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Pandit Hari Prasad Chaurasia
Raga Durgawati, Raga Mishra
Pandit Hari Prasad Chaurasia
Genres: World Music, Pop
  •  Track Listings (5) - Disc #1


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All Artists: Raga Durgawati, Raga Mishra
Title: Pandit Hari Prasad Chaurasia
Members Wishing: 0
Total Copies: 0
Label: Navras
Release Date: 9/15/2000
Genres: World Music, Pop
Styles: Reggae, India & Pakistan, India
Number of Discs: 1
SwapaCD Credits: 1
UPC: 789368716821

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CD Reviews

Tabla recital? of Bansuri recital?
Andrew W | Japan | 05/27/2009
(3 out of 5 stars)

"Pt. Hariprasad Chaurasia is an undisputed master of the bansuri, a living legend. He has, through a long and distinguished career truly mastered the art of the breath and become one with his chosen instrument. Although he is often daubed with the praise-by-numbers title of: 'master', 'virtuoso', 'genius' or other such over-used words he is beyond such definitions. Such words have long since lost their fabric, constitution and meaning; we are now at the point where no words suffice to describe the sublime or the truly accomplished which Pt. Hariprasad Chaurasia represents, we are now in need of a new vocabulary.

A live performance such as this is always going to be a challenge, insofar as the listener invariably judges what they hear as being representant, being somehow definitive of the artiste's wider gift. In this case I would sharply disagree with such an observation. Here we are presented with a competent performance, an eloquent performance, but not a defining performance, certainly not as good as Pt. Hariprasad Chaurasia can be. It is by his standards mediocre at best, it was not a good night to make a performance and commit it to CD so that it will for posterity form part of his frame-or-reference. Or maybe it could have been, maybe he just chose the wrong tabla player?

Whilst Sukhinder Singh Namdhari is undoubtedly dextrous, enthusiastic and accurate, he is precocious, he is arrogant, self-centred and immature. He is like a lion cub rolling in the dirt, crying out and biting the tail of the head of the Pride - in this case Pt. Hariprasad Chaurasia. He seems to have forgotten all his training, become blinded by the spotlight and ignored protocols. Allow me to re-establish them, if I may:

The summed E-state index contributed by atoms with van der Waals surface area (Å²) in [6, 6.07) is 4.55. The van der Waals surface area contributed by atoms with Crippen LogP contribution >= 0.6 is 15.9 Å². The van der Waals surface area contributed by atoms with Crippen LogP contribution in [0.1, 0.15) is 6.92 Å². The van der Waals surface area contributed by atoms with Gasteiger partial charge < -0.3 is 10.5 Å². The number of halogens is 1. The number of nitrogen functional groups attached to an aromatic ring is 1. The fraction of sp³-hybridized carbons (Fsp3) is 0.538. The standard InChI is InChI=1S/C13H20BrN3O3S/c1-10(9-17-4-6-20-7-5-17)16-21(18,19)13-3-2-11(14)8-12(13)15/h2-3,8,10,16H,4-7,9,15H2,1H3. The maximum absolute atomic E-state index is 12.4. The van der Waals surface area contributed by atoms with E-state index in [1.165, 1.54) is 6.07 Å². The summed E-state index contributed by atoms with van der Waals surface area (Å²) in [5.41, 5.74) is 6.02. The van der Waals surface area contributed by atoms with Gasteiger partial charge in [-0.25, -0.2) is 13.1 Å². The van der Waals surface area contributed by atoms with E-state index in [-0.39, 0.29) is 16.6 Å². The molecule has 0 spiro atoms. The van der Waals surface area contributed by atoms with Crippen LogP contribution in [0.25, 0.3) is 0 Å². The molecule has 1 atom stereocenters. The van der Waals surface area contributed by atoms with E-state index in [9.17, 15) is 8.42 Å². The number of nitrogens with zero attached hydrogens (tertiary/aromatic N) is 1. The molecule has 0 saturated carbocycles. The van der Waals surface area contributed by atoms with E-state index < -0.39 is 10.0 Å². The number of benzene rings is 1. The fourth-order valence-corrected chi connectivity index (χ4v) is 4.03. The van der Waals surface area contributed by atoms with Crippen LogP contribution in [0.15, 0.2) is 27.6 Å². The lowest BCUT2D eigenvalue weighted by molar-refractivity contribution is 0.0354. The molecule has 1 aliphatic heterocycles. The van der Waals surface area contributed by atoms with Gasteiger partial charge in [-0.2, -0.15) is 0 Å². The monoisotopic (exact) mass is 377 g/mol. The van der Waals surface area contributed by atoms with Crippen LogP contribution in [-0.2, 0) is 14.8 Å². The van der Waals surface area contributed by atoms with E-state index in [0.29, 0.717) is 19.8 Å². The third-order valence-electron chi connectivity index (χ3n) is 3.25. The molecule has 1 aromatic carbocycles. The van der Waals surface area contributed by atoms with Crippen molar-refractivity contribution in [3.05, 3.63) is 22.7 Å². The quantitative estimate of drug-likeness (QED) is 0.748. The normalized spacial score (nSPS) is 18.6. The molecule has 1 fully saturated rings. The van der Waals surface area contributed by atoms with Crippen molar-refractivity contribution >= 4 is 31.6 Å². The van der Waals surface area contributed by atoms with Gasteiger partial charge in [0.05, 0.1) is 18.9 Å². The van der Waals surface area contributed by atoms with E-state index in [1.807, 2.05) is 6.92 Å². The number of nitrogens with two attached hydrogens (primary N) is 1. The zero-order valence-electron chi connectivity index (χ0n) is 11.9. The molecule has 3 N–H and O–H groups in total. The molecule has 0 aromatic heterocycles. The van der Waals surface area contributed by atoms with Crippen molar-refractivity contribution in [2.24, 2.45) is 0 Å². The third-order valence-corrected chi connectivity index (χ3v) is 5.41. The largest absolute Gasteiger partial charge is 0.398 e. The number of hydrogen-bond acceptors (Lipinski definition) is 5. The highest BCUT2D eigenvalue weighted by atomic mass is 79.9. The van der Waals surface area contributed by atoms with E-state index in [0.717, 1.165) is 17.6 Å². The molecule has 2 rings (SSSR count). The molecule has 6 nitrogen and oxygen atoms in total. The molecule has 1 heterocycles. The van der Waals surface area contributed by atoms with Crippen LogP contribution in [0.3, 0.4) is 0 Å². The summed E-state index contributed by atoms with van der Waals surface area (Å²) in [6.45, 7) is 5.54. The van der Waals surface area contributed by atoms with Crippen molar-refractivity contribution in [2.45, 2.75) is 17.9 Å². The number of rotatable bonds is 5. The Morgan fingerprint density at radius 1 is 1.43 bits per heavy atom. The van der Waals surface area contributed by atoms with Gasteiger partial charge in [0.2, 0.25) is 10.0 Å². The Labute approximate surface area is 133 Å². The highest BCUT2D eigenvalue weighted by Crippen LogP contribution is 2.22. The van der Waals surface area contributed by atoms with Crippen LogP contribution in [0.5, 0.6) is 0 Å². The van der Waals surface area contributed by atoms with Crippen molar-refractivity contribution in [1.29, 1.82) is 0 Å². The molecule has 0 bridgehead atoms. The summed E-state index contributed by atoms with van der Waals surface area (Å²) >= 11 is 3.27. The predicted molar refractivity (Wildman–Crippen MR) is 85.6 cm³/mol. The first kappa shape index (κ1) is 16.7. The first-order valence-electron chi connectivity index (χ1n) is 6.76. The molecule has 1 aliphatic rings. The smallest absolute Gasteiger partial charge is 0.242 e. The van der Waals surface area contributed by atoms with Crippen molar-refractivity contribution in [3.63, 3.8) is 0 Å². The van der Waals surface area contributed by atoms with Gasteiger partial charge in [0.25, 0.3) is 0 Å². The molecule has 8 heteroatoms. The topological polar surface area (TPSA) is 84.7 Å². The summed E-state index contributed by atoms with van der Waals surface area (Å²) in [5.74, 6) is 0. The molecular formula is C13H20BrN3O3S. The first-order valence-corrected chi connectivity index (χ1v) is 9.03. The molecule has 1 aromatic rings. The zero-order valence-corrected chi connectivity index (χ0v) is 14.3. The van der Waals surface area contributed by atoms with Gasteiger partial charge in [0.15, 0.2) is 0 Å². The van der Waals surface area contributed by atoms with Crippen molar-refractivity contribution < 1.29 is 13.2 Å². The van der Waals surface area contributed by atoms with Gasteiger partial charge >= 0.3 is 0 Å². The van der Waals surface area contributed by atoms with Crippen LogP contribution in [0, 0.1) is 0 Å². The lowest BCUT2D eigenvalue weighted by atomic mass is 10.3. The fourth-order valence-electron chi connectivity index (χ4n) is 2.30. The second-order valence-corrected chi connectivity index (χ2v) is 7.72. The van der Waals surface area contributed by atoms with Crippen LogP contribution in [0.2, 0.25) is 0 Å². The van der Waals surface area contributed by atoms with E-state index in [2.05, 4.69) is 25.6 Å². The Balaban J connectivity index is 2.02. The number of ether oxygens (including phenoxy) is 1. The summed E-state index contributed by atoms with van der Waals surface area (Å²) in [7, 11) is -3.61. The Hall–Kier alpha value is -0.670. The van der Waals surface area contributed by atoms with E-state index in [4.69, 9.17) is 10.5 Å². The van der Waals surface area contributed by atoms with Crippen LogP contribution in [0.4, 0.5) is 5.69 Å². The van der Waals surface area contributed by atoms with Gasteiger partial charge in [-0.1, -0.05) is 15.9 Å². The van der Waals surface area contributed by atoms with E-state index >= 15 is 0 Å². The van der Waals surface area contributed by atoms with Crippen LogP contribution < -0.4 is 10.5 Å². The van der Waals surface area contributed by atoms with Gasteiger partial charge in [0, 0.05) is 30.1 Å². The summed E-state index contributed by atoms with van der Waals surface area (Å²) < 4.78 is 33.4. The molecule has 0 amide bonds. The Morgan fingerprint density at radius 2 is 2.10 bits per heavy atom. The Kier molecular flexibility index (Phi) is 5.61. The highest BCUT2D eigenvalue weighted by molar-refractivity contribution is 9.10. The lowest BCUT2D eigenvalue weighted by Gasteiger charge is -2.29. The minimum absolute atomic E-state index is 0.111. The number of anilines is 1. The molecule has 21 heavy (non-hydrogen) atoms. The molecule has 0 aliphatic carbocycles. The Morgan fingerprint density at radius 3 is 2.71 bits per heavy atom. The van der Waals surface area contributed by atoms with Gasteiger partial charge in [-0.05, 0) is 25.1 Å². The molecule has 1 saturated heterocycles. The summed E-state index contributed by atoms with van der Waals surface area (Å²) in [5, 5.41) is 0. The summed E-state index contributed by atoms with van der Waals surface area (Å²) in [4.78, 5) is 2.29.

i) A tabla (like all drums) primary function is that of a time-keeper.
ii) A tabla is not the main instrument.
iii) People paid to see and hear the legend of Pt. Hariprasad Chaurasia not his tabla player.
iv) Hindustani Classical Music is supposed to be the music of the Gods, the reverberation of the Universe, the expression of the one's divine nature.

Singh's downfall is so common among tabla players these days, a spiritual sickness of the soul which I call 'Zakir-disorder'. A delirium which massively distorts one's vision of the world, inflates the ego and obscures one's view of reality. The real strength of character, the real inner peace that is required to simply keep time and sit in the shadows is no longer possessed by the large number of tabla players on the current concert circuit. Here the subtlety of Krishna's flute is drowned out by the uncouth banging (I hesitate to use the correct word, striking) of the tabla, and endless 'look at me!', 'look at me!' One cannot help but think of the analogy of a dog let off his leash running all over the park and annoying people trying to enjoy the quite of a sunny afternoon.

In the end one really gets the feeling that Pt. Hariprasad Chaurasia gave up on this performance and did no more than punch-the-clock. That his subtle facial movements, shifts in tone or tilts of the head employed to haul Singh back to base were all wasted - French cuisine wasted on a burger-eater, and so any chance at building a rapport was ultimately lost, they both went their separate ways and what we essentially have here are two performances in one; we have an average bansuri performance and an egotistical tabla exposition. It appears as if the sound engineer too was of Singh's generation and forgot protocol in the mix, because the performances are rendered as performed 70% Singh and 30% Pt. Hariprasad Chaurasia - a poor mix.

P.S. As a postscript and a response to the previous reviewer. Whilst every review is ultimately subjective, it should at least have a concrete foundation, if you have listened to a LOT of Classical bansuri, you could not render this a 'five'. It's worth reaffirming that 'five-stars' is a gold-medal, a perfect score, an A+. Nothing is perfect, no performance is ever perfect, because perfect is an artificial construct and does not ultimately exist in expressive Art. Besides, if you give five-stars all the time then as with my previous comment pertaining to the use of 'maestro' etc. the real value of praise becomes diluted and ultimately value-less."